If you can look past the monkey and chimp talk, this is fun…
It’s about time!
Happy Darwin Day!
Apologies that this here blog of mine has been less and less utilized by myself as of late. Patrick and I attended CFI-Portland’s Secular Sunday School today, and while the lesson was about Valentine’s Day, I got in a bit about Darwin at the end. Talked to 20 kids or so about Darwin Day, read The Humblebee Hunter (hands down by favorite children’s book about Darwin), and passed out Darwin coloring pages. Next class later this month will be all about evolution!
We then headed to Pioneer Square in downtown Portland to, like we did last year, hand out birthday cake for passersby for Darwin Day! Thanks to CFI-Portland and Humanists of Greater Portland for setting this up. Lots of nice folks and the weather cooperated, so we had a great time. Also, played Evolve or Perish, a fun version of Chutes & Ladders, evolution-style!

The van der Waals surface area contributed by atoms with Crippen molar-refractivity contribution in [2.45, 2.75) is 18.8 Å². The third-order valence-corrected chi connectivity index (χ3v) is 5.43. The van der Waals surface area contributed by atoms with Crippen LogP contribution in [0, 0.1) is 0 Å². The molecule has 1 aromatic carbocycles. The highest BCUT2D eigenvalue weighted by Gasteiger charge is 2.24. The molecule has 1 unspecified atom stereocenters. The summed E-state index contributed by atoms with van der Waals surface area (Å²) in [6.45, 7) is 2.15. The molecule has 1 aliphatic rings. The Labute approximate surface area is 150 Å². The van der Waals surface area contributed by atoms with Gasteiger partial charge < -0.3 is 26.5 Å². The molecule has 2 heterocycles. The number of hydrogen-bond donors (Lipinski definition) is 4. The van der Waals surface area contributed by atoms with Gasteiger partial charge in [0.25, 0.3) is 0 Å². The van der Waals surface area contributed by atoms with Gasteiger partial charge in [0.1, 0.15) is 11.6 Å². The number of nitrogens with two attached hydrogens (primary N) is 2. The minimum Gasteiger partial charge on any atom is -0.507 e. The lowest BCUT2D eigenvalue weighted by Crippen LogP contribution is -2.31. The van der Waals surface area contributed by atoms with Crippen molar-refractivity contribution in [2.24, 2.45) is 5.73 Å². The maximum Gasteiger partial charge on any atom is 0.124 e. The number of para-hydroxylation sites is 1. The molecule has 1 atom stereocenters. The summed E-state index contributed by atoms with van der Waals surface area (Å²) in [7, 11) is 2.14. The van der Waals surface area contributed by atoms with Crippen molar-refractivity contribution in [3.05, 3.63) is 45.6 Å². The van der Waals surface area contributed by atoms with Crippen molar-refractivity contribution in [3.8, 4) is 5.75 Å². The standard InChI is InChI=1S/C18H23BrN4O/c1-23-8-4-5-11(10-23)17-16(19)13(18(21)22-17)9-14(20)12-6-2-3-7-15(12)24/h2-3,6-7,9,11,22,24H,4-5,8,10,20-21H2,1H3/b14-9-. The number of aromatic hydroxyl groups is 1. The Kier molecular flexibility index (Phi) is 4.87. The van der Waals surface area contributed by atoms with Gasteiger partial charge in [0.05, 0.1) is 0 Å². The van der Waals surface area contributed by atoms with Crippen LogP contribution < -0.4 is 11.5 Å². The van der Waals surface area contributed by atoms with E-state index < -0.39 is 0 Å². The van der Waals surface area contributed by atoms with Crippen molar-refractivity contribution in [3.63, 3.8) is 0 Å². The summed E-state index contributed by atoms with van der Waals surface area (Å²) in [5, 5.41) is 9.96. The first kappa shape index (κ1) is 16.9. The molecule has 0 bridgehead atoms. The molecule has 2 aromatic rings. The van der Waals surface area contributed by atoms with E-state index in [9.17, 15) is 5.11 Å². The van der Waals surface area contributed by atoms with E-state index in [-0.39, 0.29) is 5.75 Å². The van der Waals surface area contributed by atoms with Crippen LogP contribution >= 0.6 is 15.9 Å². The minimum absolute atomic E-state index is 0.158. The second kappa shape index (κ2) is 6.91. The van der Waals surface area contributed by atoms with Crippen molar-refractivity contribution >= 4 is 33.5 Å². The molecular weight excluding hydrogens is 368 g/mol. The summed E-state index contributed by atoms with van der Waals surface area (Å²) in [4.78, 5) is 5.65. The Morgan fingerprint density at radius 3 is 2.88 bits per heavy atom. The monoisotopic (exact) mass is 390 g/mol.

More photos from this Darwin Day event here. I’ll leave you with these videos:
Larry Moran posted a flash mob video of Ravel’s “Bolero.” Made me think of this animated version, which shows evolution of life on the planet leading to humanity just ruining it:
This past weekend I attended the 5th annual Science Online conference in North Carolina (I have wanted to go for several years now but was unable, however this time I received some travel money, thanks to Bora & Anton!).
For this “unconference” about communicating science on the internet, I participating in a session on the history of science with Greg Gbur, Eric Michael Johnson, Holly Tucker, and Randi Hutter Epstein. Greg, a physicist who blogs at Skulls in the Stars (@drskyskull), discussed ways in which the history of science can help scientists in their own research, while Eric Michael Johnson, a history of science PhD (Primate Diaries in Exile, @ericmjohnson) gave a quick plea for bridging the sciences and humanities. Holly (Scientia Curiosa, Wonders and Marvels, @history_geek) and Randi (website, @rhutterepstein) both discussed, essentially, the idea of presentism in history of medicine as it related to each of their books, Blood Work: A Tale of Medicine and Murder in the Scientific Revolution (which all attendees received in their swagbag!) and Get Me Out: A History of Childbirth from the Garden of Eden to the Sperm Bank. John McKay wanted to be part of this session, but was unable – he was there in spirit.